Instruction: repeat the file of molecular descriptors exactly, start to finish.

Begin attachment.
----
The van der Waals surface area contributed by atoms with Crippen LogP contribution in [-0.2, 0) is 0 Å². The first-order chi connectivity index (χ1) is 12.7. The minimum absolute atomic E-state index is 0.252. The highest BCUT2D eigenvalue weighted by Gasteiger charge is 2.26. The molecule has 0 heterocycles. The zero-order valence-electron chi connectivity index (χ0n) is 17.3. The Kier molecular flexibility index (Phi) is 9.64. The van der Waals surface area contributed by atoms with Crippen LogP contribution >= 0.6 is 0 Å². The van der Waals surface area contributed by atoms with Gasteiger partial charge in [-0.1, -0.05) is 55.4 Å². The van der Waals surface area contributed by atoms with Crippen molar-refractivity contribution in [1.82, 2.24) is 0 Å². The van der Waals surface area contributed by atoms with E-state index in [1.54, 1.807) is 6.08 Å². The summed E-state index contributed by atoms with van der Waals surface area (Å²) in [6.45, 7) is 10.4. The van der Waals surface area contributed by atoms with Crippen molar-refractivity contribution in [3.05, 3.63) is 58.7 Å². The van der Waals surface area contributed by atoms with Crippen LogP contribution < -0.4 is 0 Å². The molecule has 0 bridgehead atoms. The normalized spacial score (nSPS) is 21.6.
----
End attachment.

The van der Waals surface area contributed by atoms with Crippen LogP contribution in [-0.2, 0) is 0 Å². The first-order chi connectivity index (χ1) is 12.7. The minimum absolute atomic E-state index is 0.252. The highest BCUT2D eigenvalue weighted by Gasteiger charge is 2.26. The molecule has 0 heterocycles. The zero-order valence-electron chi connectivity index (χ0n) is 17.3. The Kier molecular flexibility index (Phi) is 9.64. The van der Waals surface area contributed by atoms with Crippen LogP contribution >= 0.6 is 0 Å². The van der Waals surface area contributed by atoms with Gasteiger partial charge in [-0.1, -0.05) is 55.4 Å². The van der Waals surface area contributed by atoms with Crippen molar-refractivity contribution in [1.82, 2.24) is 0 Å². The van der Waals surface area contributed by atoms with E-state index in [1.54, 1.807) is 6.08 Å². The summed E-state index contributed by atoms with van der Waals surface area (Å²) in [6.45, 7) is 10.4. The van der Waals surface area contributed by atoms with Crippen molar-refractivity contribution in [3.05, 3.63) is 58.7 Å². The van der Waals surface area contributed by atoms with Crippen LogP contribution < -0.4 is 0 Å². The molecule has 0 bridgehead atoms. The normalized spacial score (nSPS) is 21.6.